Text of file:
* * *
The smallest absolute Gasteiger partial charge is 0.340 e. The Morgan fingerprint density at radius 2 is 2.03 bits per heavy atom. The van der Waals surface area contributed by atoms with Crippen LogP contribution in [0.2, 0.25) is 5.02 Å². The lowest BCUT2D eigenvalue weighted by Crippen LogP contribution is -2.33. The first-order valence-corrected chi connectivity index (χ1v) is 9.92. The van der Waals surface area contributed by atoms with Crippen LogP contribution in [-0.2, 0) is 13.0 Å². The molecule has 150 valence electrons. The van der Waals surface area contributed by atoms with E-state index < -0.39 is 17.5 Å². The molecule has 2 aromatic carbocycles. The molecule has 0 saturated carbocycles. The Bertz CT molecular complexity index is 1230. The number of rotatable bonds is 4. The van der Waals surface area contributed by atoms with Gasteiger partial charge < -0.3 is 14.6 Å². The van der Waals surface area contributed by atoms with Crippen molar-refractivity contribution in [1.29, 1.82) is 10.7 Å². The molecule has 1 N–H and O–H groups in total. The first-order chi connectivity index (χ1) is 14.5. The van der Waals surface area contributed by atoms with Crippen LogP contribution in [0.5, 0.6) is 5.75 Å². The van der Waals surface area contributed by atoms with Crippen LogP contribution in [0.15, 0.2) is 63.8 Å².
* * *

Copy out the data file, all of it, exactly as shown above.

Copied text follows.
The smallest absolute Gasteiger partial charge is 0.340 e. The Morgan fingerprint density at radius 2 is 2.03 bits per heavy atom. The van der Waals surface area contributed by atoms with Crippen LogP contribution in [0.2, 0.25) is 5.02 Å². The lowest BCUT2D eigenvalue weighted by Crippen LogP contribution is -2.33. The first-order valence-corrected chi connectivity index (χ1v) is 9.92. The van der Waals surface area contributed by atoms with Crippen LogP contribution in [-0.2, 0) is 13.0 Å². The molecule has 150 valence electrons. The van der Waals surface area contributed by atoms with E-state index < -0.39 is 17.5 Å². The molecule has 2 aromatic carbocycles. The molecule has 0 saturated carbocycles. The Bertz CT molecular complexity index is 1230. The number of rotatable bonds is 4. The van der Waals surface area contributed by atoms with Gasteiger partial charge < -0.3 is 14.6 Å². The van der Waals surface area contributed by atoms with Crippen molar-refractivity contribution in [1.29, 1.82) is 10.7 Å². The molecule has 1 N–H and O–H groups in total. The first-order chi connectivity index (χ1) is 14.5. The van der Waals surface area contributed by atoms with Crippen LogP contribution in [0.5, 0.6) is 5.75 Å². The van der Waals surface area contributed by atoms with Crippen LogP contribution in [0.15, 0.2) is 63.8 Å².